Doctor Who – The Gunfighters

Back in the olden days (let’s say up to the late eighties/early nineties) we all knew for a fact that The Gunfighters was an embarrassment. It was the lowest rated Doctor Who story ever (except it wasn’t) and choc-full of terrible performances (except it wasn’t). Jeremy Bentham’s summation in Doctor Who – A Celebration (1983) was typical of the lack of love it generated at the time. “The script was pure Talbot Rothwell, the acting was not even bad vaudeville and the direction was more West Ham than West Coast. It was not good. It was bad and ugly”. Ouch!

If you’re a Doctor Who fan of a certain age, then you probably grew up learning about the series’ illustrious past in great detail before you ever got the chance to watch it (in the UK, repeats of older stories were scarce to non-existent). But by the late eighties this was changing – most of the available episodes could be accessed in wobbly quality if you had a contact in the pirate video network and by the early nineties they were being broadcast in a more watchable form on UK Gold.

It was around this point (when we could actually see The Gunfighters) that opinions about it began to shift. Indeed, early 1990’s A5 DW fanzine culture was a bracing thing – full of twentysomethings who delighted in overturning the received opinions of their elders. So for a while, Pertwee was definitely out of fashion whilst the previously neglected Hartnell era was reassessed much more favourably.

Quite why The Gunfighters should have been the target of so much vitriol is a bit of a mystery, but when stories like that were out of circulation it shows how just a handful of people (Jeremy Bentham amongst them) could shape the debate. We took it for granted they knew what they were talking about ….

I will concede the some of the American accents (yes, the Clanton brothers, I’m looking at you) are a little suspect. Even more suspect is the way the story plays fast and loose with historical fact – if you want to learn about what really happened at the O.K. Corral then it’s best not to trust Donald Cotton.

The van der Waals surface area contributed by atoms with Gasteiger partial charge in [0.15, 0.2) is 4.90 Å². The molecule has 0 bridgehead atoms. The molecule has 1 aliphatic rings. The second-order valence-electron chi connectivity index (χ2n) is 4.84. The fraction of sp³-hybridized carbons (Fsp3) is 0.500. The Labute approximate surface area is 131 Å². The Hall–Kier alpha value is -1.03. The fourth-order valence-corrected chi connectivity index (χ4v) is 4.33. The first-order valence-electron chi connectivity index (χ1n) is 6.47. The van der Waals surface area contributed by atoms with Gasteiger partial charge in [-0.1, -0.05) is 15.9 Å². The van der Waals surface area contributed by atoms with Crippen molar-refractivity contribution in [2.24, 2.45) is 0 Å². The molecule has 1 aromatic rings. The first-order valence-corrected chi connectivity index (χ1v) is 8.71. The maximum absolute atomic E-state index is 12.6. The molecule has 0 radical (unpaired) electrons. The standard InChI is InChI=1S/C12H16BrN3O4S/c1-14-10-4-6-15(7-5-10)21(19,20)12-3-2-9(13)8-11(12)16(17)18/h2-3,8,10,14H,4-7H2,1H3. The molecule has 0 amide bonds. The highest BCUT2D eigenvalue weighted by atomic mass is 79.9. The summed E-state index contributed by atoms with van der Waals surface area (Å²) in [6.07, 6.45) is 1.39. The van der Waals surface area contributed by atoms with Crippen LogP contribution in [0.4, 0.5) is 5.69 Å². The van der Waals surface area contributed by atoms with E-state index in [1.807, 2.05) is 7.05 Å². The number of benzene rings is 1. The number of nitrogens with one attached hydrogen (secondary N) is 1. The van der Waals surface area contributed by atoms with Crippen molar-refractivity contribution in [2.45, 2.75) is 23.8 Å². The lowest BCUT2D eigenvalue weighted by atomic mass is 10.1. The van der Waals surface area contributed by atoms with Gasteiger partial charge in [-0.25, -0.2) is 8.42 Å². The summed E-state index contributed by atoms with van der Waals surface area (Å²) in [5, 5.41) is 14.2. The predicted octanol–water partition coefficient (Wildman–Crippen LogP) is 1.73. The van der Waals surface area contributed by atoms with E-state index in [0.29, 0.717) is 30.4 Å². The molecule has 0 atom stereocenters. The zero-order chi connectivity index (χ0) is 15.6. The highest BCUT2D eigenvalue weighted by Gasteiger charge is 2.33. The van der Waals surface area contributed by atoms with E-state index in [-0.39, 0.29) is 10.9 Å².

But those quibbles apart, I can find little to complain about. Hartnell’s in great comic form during the early episodes as the Doctor, suffering from toothache, is forced to seek respite with Doc Holliday (Anthony Jacobs), who by a remarkable coincidence has just opened up a dental establishment in Tombstone. The fun keeps on coming after the Doctor then runs into Seth Harper (Shane Rimmer) who’s teamed up with the Clantons in order to run Holliday to ground.

HARPER: Doc!
DOCTOR: What? Yes, yes, what is it?
HARPER: Holliday!
DOCTOR: Holiday? Yes, I suppose so. Yes, you could call it that.

From such small acorns do mighty oaks of confusion grow. With the Doctor mistaken for the infamous Doc Holliday, comic sparks will fly. After being sidelined during The Celestial Toymaker, Hartnell is now back to his best – give him some decent material to work with and he’d never let you down.

Peter Purves and Jackie Lane both fare very well too. Purves disliked this story for decades as he found director Rex Tucker a difficult man to work with. But even if Tucker didn’t give him a great deal of direction, Purves still emerges with honour (like Hartnell, he was able to pepper the episodes with sharp comic touches – such as his exaggerated double-take when he discovers Charlie’s dead body).

Dodo falls into the company of Doc Holliday and Kate (a delightfully blowsy performance from Sheena Marshe) and during this association is gifted a handful of good lines and bits of business (drawing a gun on Doc Holliday, for example). It’s not much, but considering Dodo’s lack of character development so far it’s a lot more than she’s been used to.

And that’s a real shame because there are signs here that, given the right scripts, Jackie Lane could have been an asset for the series. But her time is already almost up (we’ll discuss the terrible way she was dispensed with in a couple of stories time).

John Alderson (British born, but American based, so his US accent sounded authentic) and Richard Beale were another couple of strong additions to the cast. Alderson’s byplay with Hartnell is always entertaining and Beale was the sort of dependable supporting player who would never leave you down. Add in David Rimmer as the permanently nervous barman Charlie (who comes to a sticky end) and Lawrence Payne as the man in the black hat and you’ve got a very strong cast (far removed from the embarrassment we were told about).

As with The Myth Makers, the story gets darker as it goes on. Steven nearly gets himself lynched whilst the hapless Warren Earp (Martyn Huntley) is murdered by Billy Clanton. And suddenly the Clantons don’t seem quite so comic …